Basal cell carcinoma (BCC) is the most commonly diagnosed cancer. While most BCCs are amenable to surgery, some tumors can reach a more advanced stage or metastasize, and become ineligible for surgical resection or radiotherapy. Abnormal activation of the Hedgehog (Hh) pathway is a key driver in BCC pathophysiology. Consequently, inhibitors of the Hh pathway have been developed. Molecules that inhibit the receptor protein Smoothened (SMO) are the most advanced in clinical development. Vismodegib is the first-in-class SMO inhibitor and has been approved in a number of countries for the treatment of metastatic or locally advanced BCC. Several molecules have demonstrated antitumoral activity, but treatment may be limited in duration by a number of side effects, and it is not yet established whether these agents are truly curative or whether continued treatment will be required. Resistance to SMO inhibition has been reported in the clinic for which incidence and mechanisms must be elucidated to inform future therapeutic strategies. Intermittent dosing regimens to improve tolerability, as well as neoadjuvant use of Hh pathway inhibitors, are currently under investigation. Here, we review the most recent outcomes obtained with Hh inhibitors under clinical investigation in BCC. Mol Cancer Ther; 1–9. ©2015 AACR.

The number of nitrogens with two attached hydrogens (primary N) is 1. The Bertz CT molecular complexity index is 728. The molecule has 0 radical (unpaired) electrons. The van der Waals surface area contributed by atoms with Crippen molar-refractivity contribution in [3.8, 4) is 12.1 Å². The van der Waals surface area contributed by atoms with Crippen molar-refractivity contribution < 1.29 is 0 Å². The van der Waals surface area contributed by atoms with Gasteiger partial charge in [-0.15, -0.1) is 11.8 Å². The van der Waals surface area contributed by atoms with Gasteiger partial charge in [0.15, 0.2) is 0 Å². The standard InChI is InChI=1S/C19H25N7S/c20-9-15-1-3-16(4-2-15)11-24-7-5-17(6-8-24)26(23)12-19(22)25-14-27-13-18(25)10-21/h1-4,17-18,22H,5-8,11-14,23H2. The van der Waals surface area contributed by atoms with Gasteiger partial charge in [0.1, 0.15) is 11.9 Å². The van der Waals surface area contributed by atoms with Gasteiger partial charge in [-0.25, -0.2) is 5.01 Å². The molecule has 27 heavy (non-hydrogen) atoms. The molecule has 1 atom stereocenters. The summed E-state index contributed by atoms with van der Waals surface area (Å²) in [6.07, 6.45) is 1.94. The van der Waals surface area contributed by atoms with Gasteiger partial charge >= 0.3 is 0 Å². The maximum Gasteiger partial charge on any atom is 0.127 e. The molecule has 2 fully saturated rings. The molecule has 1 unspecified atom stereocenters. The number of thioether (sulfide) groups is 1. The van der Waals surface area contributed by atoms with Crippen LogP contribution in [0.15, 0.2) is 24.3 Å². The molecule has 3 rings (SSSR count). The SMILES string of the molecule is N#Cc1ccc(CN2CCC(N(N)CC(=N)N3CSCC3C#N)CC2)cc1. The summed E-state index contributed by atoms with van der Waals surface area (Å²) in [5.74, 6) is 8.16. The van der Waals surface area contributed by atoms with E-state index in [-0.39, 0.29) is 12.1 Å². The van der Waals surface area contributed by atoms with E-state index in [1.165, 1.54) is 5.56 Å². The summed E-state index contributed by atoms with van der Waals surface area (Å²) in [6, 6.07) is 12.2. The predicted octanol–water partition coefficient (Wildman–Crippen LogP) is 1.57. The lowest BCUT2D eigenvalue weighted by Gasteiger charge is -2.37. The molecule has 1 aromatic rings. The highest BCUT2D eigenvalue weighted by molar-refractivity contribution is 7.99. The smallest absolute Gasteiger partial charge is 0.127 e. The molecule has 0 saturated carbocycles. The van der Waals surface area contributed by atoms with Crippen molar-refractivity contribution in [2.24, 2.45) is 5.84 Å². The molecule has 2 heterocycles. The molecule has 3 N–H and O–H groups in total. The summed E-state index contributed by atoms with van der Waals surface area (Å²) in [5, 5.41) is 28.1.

- Received August 27, 2014.
- Revision received December 1, 2014.
- Accepted December 1, 2014.
- ©2015 American Association for Cancer Research.